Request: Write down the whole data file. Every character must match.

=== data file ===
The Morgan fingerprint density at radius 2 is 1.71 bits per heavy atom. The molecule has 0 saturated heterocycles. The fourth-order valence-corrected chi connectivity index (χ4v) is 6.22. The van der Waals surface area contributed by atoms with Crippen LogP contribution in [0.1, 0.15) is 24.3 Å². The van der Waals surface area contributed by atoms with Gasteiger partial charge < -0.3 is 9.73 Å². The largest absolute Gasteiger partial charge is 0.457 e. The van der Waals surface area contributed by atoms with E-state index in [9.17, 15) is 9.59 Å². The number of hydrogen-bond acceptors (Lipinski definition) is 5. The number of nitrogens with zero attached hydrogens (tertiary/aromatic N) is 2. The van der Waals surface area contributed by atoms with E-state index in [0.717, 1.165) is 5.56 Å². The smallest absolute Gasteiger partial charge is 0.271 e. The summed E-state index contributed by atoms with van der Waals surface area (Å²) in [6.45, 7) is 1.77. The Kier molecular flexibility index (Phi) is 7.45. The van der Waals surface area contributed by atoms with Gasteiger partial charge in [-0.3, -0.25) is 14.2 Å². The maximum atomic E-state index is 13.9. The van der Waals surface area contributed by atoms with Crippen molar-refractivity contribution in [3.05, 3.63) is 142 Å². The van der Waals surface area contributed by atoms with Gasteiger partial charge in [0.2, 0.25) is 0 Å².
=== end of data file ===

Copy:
The Morgan fingerprint density at radius 2 is 1.71 bits per heavy atom. The molecule has 0 saturated heterocycles. The fourth-order valence-corrected chi connectivity index (χ4v) is 6.22. The van der Waals surface area contributed by atoms with Crippen LogP contribution in [0.1, 0.15) is 24.3 Å². The van der Waals surface area contributed by atoms with Gasteiger partial charge < -0.3 is 9.73 Å². The largest absolute Gasteiger partial charge is 0.457 e. The van der Waals surface area contributed by atoms with E-state index in [9.17, 15) is 9.59 Å². The number of hydrogen-bond acceptors (Lipinski definition) is 5. The number of nitrogens with zero attached hydrogens (tertiary/aromatic N) is 2. The van der Waals surface area contributed by atoms with E-state index in [0.717, 1.165) is 5.56 Å². The smallest absolute Gasteiger partial charge is 0.271 e. The summed E-state index contributed by atoms with van der Waals surface area (Å²) in [6.45, 7) is 1.77. The Kier molecular flexibility index (Phi) is 7.45. The van der Waals surface area contributed by atoms with Gasteiger partial charge in [-0.3, -0.25) is 14.2 Å². The maximum atomic E-state index is 13.9. The van der Waals surface area contributed by atoms with Crippen molar-refractivity contribution in [3.05, 3.63) is 142 Å². The van der Waals surface area contributed by atoms with Gasteiger partial charge in [0.2, 0.25) is 0 Å².